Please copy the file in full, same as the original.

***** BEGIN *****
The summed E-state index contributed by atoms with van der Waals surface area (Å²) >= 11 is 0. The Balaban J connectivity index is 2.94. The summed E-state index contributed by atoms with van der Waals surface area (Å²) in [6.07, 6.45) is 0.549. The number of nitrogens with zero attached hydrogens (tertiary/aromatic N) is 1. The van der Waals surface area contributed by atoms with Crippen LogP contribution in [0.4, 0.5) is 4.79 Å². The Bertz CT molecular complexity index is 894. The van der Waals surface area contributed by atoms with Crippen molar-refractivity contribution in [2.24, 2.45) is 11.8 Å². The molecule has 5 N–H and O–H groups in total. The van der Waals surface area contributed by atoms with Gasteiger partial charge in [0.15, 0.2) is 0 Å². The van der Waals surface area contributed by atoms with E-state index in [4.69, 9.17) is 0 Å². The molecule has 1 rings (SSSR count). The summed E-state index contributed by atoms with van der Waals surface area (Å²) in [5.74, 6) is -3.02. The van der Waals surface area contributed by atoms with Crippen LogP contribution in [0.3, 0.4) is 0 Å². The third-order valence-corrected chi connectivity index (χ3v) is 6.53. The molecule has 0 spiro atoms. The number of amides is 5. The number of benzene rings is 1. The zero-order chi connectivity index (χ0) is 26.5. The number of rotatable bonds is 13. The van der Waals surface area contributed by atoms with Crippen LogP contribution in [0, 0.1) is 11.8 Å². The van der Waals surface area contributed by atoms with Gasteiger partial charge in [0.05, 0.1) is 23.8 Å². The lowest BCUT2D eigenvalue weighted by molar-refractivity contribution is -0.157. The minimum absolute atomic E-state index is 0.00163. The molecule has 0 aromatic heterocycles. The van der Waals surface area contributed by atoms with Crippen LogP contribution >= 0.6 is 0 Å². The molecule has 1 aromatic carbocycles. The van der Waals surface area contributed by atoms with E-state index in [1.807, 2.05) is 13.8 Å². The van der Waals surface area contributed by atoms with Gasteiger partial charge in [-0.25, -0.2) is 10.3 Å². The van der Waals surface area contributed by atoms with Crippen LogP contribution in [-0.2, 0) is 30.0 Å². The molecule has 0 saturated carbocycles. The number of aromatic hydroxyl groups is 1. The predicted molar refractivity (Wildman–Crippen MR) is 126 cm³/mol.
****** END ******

The summed E-state index contributed by atoms with van der Waals surface area (Å²) >= 11 is 0. The Balaban J connectivity index is 2.94. The summed E-state index contributed by atoms with van der Waals surface area (Å²) in [6.07, 6.45) is 0.549. The number of nitrogens with zero attached hydrogens (tertiary/aromatic N) is 1. The van der Waals surface area contributed by atoms with Crippen LogP contribution in [0.4, 0.5) is 4.79 Å². The Bertz CT molecular complexity index is 894. The van der Waals surface area contributed by atoms with Crippen molar-refractivity contribution in [2.24, 2.45) is 11.8 Å². The molecule has 5 N–H and O–H groups in total. The van der Waals surface area contributed by atoms with Gasteiger partial charge in [0.15, 0.2) is 0 Å². The van der Waals surface area contributed by atoms with E-state index in [4.69, 9.17) is 0 Å². The molecule has 1 rings (SSSR count). The summed E-state index contributed by atoms with van der Waals surface area (Å²) in [5.74, 6) is -3.02. The van der Waals surface area contributed by atoms with Crippen LogP contribution in [0.3, 0.4) is 0 Å². The third-order valence-corrected chi connectivity index (χ3v) is 6.53. The molecule has 0 spiro atoms. The number of amides is 5. The number of benzene rings is 1. The zero-order chi connectivity index (χ0) is 26.5. The number of rotatable bonds is 13. The van der Waals surface area contributed by atoms with Crippen LogP contribution in [0, 0.1) is 11.8 Å². The van der Waals surface area contributed by atoms with Gasteiger partial charge in [0.05, 0.1) is 23.8 Å². The lowest BCUT2D eigenvalue weighted by molar-refractivity contribution is -0.157. The minimum absolute atomic E-state index is 0.00163. The molecule has 0 aromatic heterocycles. The van der Waals surface area contributed by atoms with Crippen LogP contribution >= 0.6 is 0 Å². The molecule has 1 aromatic carbocycles. The van der Waals surface area contributed by atoms with E-state index in [1.807, 2.05) is 13.8 Å². The van der Waals surface area contributed by atoms with Gasteiger partial charge in [-0.25, -0.2) is 10.3 Å². The van der Waals surface area contributed by atoms with Crippen LogP contribution in [-0.2, 0) is 30.0 Å². The molecule has 0 saturated carbocycles. The number of aromatic hydroxyl groups is 1. The predicted molar refractivity (Wildman–Crippen MR) is 126 cm³/mol.